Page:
DEAR HARRIETTE: My teenage daughters are obsessed with taking photos of themselves. Just last week, I walked into my backyard to see a bikini photoshoot they were having with each other. They explained that this is all for social media and for likes. I am not comfortable with the amount of time they spend creating an image that isn’t real. Another time, they spent hours doing their makeup on a Sunday, posed against a white wall and edited these photos on their laptops.
Is there any way I can control this situation? I want them to be spending their time learning or adventuring, not staring at screens unnecessarily. -- Stunned on the Sidelines, Raleigh, North Carolina
DEAR STUNNED ON THE SIDELINES: You are not likely to win the battle of getting your daughters off social media. Their behavior is similar to thousands of other teens across the country. You should take a look at some of the social media sites that they like. You will see photo shoots just like what they are doing. This may help to build their confidence. Be sure to monitor what they are posting and where. Talk to your girls about the types of images they are choosing to post. It is important for them to understand that all kinds of people can view social media. Your daughters should think about who they may be attracting. It is your job to make that clear to them. That means scaring them a bit.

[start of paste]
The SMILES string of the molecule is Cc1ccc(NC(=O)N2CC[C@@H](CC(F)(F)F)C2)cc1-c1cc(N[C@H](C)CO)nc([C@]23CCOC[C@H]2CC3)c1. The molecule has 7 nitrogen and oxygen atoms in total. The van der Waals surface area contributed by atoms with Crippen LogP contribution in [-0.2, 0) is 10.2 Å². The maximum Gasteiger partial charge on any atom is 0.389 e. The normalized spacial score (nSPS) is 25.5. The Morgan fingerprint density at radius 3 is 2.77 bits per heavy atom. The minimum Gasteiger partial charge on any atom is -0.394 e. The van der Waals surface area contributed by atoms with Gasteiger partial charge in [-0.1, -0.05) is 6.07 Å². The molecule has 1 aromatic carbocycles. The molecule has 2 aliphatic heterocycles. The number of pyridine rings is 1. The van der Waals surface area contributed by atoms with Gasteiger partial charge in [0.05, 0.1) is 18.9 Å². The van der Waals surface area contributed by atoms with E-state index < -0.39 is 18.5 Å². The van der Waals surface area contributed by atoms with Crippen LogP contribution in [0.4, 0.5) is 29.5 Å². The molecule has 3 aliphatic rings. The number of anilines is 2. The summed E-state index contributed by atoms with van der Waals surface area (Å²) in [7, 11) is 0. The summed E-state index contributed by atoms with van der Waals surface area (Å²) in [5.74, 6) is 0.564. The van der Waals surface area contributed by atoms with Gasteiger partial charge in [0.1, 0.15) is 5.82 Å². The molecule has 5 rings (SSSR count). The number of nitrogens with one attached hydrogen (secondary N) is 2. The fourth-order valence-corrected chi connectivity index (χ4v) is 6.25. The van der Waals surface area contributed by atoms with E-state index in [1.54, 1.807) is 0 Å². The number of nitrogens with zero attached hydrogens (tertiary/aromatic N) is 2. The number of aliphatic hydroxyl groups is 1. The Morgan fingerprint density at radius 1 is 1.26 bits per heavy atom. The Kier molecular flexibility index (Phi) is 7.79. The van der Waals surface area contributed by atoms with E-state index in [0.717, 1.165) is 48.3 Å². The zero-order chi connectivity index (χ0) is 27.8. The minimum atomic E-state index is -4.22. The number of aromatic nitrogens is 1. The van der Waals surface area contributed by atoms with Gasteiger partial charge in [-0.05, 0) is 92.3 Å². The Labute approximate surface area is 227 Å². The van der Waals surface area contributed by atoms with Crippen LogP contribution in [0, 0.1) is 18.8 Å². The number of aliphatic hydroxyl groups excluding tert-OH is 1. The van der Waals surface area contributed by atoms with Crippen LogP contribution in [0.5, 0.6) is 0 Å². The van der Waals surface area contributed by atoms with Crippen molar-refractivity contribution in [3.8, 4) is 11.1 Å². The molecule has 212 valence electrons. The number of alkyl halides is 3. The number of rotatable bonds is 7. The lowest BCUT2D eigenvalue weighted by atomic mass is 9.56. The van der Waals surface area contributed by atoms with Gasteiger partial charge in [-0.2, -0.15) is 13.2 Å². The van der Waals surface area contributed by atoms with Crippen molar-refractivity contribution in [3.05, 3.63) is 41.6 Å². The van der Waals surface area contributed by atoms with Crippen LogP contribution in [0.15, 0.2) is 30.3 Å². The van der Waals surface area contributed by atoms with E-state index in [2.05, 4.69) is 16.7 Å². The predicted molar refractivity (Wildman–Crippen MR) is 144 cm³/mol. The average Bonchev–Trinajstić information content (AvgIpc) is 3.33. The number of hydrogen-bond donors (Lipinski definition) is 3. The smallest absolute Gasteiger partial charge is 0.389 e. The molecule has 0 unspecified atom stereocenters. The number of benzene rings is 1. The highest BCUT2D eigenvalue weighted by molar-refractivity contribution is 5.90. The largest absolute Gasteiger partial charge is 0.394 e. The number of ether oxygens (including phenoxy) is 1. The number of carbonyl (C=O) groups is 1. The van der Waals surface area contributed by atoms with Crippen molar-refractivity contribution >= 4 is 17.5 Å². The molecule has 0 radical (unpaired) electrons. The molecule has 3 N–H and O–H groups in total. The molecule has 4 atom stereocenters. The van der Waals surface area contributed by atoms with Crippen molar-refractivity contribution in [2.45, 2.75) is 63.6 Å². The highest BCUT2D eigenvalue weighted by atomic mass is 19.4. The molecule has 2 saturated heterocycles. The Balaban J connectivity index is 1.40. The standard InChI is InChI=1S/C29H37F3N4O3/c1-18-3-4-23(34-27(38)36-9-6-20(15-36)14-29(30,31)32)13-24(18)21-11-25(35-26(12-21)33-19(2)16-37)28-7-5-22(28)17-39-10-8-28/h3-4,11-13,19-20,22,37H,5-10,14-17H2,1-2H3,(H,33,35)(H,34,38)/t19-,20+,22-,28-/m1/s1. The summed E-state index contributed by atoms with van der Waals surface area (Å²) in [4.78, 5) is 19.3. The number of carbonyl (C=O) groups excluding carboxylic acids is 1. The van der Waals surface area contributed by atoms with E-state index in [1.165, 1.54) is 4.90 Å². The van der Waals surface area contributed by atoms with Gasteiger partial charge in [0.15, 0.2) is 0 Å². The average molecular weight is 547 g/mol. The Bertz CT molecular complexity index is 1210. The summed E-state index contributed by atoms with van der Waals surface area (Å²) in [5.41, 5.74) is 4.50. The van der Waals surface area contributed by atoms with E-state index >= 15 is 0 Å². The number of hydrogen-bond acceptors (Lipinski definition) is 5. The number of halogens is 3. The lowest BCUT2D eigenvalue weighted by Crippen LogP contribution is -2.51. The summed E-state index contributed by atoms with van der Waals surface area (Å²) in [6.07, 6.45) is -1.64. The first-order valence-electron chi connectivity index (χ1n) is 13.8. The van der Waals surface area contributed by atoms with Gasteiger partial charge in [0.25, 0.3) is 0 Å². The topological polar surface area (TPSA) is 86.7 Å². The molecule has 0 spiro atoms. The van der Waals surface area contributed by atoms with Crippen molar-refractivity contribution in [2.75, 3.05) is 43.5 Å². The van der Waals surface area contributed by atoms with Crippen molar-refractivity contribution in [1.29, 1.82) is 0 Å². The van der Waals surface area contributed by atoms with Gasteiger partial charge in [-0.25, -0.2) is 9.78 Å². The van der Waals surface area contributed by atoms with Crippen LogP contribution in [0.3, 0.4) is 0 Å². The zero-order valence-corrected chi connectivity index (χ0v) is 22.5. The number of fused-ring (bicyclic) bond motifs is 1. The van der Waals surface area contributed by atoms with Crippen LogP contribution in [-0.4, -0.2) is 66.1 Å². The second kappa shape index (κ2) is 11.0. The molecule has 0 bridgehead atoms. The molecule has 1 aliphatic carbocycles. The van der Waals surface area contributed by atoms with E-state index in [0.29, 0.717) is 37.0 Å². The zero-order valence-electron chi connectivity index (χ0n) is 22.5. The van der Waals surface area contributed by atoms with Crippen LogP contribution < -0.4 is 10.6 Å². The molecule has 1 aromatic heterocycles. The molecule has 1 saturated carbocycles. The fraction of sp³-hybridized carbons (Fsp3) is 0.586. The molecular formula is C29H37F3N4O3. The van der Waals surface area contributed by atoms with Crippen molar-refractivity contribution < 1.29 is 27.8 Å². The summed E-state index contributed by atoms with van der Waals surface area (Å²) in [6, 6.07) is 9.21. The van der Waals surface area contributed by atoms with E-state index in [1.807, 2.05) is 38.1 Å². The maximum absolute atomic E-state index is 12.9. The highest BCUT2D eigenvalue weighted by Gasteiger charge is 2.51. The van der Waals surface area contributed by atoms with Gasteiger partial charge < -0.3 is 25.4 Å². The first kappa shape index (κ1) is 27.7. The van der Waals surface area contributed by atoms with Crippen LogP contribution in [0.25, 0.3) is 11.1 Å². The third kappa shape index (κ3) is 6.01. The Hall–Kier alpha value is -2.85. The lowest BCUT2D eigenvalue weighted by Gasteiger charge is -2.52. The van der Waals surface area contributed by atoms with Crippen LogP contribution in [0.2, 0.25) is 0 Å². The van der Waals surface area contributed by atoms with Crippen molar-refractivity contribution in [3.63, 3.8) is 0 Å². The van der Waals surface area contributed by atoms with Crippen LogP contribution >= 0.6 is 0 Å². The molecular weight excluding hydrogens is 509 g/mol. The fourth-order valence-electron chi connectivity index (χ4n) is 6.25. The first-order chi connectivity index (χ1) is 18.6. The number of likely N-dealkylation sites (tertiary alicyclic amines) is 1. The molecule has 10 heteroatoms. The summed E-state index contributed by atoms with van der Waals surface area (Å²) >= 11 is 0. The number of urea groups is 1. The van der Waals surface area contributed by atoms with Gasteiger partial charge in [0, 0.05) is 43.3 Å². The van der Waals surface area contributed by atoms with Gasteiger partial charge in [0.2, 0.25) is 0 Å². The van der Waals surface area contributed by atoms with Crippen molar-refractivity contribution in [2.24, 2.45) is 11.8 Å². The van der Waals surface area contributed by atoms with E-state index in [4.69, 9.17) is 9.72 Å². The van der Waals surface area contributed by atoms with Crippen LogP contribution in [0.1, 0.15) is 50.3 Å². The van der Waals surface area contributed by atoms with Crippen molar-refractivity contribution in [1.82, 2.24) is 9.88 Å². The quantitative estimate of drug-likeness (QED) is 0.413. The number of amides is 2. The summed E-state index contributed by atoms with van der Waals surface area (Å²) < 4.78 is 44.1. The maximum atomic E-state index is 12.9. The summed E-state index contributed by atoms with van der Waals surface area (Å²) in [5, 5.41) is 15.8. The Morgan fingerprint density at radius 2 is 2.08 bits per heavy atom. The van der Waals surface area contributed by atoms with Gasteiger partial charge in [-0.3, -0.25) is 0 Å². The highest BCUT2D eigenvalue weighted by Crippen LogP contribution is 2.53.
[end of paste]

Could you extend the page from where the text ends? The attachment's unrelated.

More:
In this day and age, sexual predators are a real threat to young women, as is human trafficking. I hate to be so severe, but our world has some negative forces in it, and your daughters must be mindful of being too provocative in their postings. They should never post their address, telephone number or location.
DEAR HARRIETTE: I turned 60 last week. I had a great day and spent it doing what I love, but one thing bothered me -- my own daughter forgot my birthday, while my stepdaughter remembered. She hasn’t been my stepdaughter for a long time (one year), but she managed to get me a present and a card. My own daughter called me yesterday saying that her brother just reminded her she missed my birthday. I know this is simply a single day in a year, but it hurts to know that someone I raised didn’t think to call me to wish me a happy birthday. Should I let this go? I am unsure how to reconcile my feelings. -- Forgotten Father, Las Vegas
DEAR FORGOTTEN FATHER: I understand your hurt feelings, and I’m sorry your daughter did not remember you on your special day. I must ask you, though, how often do you communicate with her? Your stepdaughter is new in your life in that role, so your being “Dad” to her is top of mind. How engaged you are in your relationship with your biological daughter may influence her remembering to contact you on your big day. I’m not making an excuse for her, by the way. I’m just pointing out that family dynamics can be complicated.
(Harriette Cole is a lifestylist and founder of DREAMLEAPERS, an initiative to help people access and activate their dreams. You can send questions to firstname.lastname@example.org or c/o Andrews McMeel Syndication, 1130 Walnut St., Kansas City, MO 64106.)